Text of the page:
No, I don’t think so. I was usually too busy worrying about the magazine folding or recovering from yet another night’s ‘fretting’ (i.e. having 12 too many cocktails with everyone else on the team) to think about ideas for books. I always wanted to write a book, like loads of other people who work on magazines, but I had no ideas and thought it was just another far-fetched fantasy that would never come to fruition. Come to think of it, though, the book I’m writing at the minute sees the main character working in PR at a magazine publishing house and her boyfriend is the Editor of a men’s mag, so... But the ideas, the main plots for the books usually come from some emotional situation in my or a friend’s life that I think might resonate with lots of other people. For instance, I’ve never opened up a cafe, but I did feel that disconnect from the world once I became a full-time mum. I’ve longed for quiet time on my own to sip a cup of tea and contemplate my navel (let alone get any work done!) – but when you have children and you don’t have any paid help, you can kiss that scenario goodbye. For a while, at least. So no, it wasn’t working on magazines that gave me lots of ideas for books – it was having kids. Because kids change everything – your priorities, your outlook, your relationships, your behaviour, your figure – all for the better, of course... Well, except for maybe your figure!

Will you continue to write about families with young children or do you think you will use your time spent on more!, Bliss and J-17 to write about older children in future books?

I imagine that as myself and my kids get older, so, too will the characters in my books, funnily enough (see answer to Question 6) and yes, my experiences of teenagers at those mags may well come in handy! All I want, though, is to develop and learn and really grow as a novelist. And I hope, one day, to get really good at it, whether it be writing about families with young children or teenagers or gardening or Medieval maidens or UFOs or whatever. As long as the ideas, stories and characters keep me awake at night, refusing to leave me alone, then I’ll continue to try and get it all down to the best of my ability. Number Two on my wish list is that I’ll be lucky enough to keep on writing about stuff that matters to me and getting published for a long time yet (Number One is that my family are all healthy and happy). And as long as I love it – I mean, really love it, like getting that lost-in-a-movie feeling, unaware of the passage of time and thinking that there’s nothing else I’d rather be doing when I’m alone, writing – then I’ll keep at it.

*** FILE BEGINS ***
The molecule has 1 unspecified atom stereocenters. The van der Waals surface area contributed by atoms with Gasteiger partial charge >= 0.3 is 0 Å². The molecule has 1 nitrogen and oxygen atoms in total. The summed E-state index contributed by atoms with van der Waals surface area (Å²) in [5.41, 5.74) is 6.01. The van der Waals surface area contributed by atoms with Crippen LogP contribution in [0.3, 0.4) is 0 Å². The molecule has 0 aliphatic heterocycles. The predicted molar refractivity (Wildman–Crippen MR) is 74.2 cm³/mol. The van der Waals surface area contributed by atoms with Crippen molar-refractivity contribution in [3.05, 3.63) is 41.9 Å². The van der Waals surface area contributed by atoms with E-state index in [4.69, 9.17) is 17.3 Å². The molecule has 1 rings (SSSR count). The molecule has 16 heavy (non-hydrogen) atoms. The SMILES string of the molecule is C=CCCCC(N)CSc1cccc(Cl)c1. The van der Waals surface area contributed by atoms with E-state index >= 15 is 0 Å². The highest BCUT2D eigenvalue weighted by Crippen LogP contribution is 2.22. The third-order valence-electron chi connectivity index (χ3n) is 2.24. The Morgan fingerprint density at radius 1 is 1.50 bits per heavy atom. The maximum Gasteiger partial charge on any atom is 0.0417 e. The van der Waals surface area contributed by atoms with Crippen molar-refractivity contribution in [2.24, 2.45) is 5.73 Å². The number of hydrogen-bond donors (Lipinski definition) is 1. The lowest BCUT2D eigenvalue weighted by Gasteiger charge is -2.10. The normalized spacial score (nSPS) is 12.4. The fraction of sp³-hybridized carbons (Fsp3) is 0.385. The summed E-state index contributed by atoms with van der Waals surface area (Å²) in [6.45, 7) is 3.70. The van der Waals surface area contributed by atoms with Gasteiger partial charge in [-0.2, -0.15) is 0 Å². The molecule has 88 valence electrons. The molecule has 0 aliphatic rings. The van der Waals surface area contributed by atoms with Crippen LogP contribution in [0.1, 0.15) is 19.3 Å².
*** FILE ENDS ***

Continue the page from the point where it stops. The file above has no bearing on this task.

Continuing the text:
Are any of the characters within your books autobiographical or based on any real friends?

Oh yes! Although my Editor (hi Bex!) is always on at me to lose the autobiographical stuff, I still find it quite difficult – especially when you’re writing in the first person. But while I admit some of it is a bit autobiographical, I won’t reveal which bits! And so what if many of my friends’ personalities have shamelessly been plundered for characters in my books? I still won’t tell you who they are in real life or which parts I stole. And anyway, I think everyone does that to a certain extent when they’re writing, don’t they? It’s like whoever is around you and whatever’s happening at the time of writing influences you enormously. But there’s also a massively strong element of fantasy and wishful thinking and imagination in there too, I think. For the most part, though, both The Pissed-Off Parents Club and Just Another Manic Mum-Day are, in actual fact, fiction. The characters contain pieces of me and my friends, and the feelings they have are, I think, universal - but the situations they find themselves in are made up.

And on that bombshell, I’m off to my favourite cafe for a cuppa.  

Great talking to you, Sarah - all the best for 2012!
Mink xxx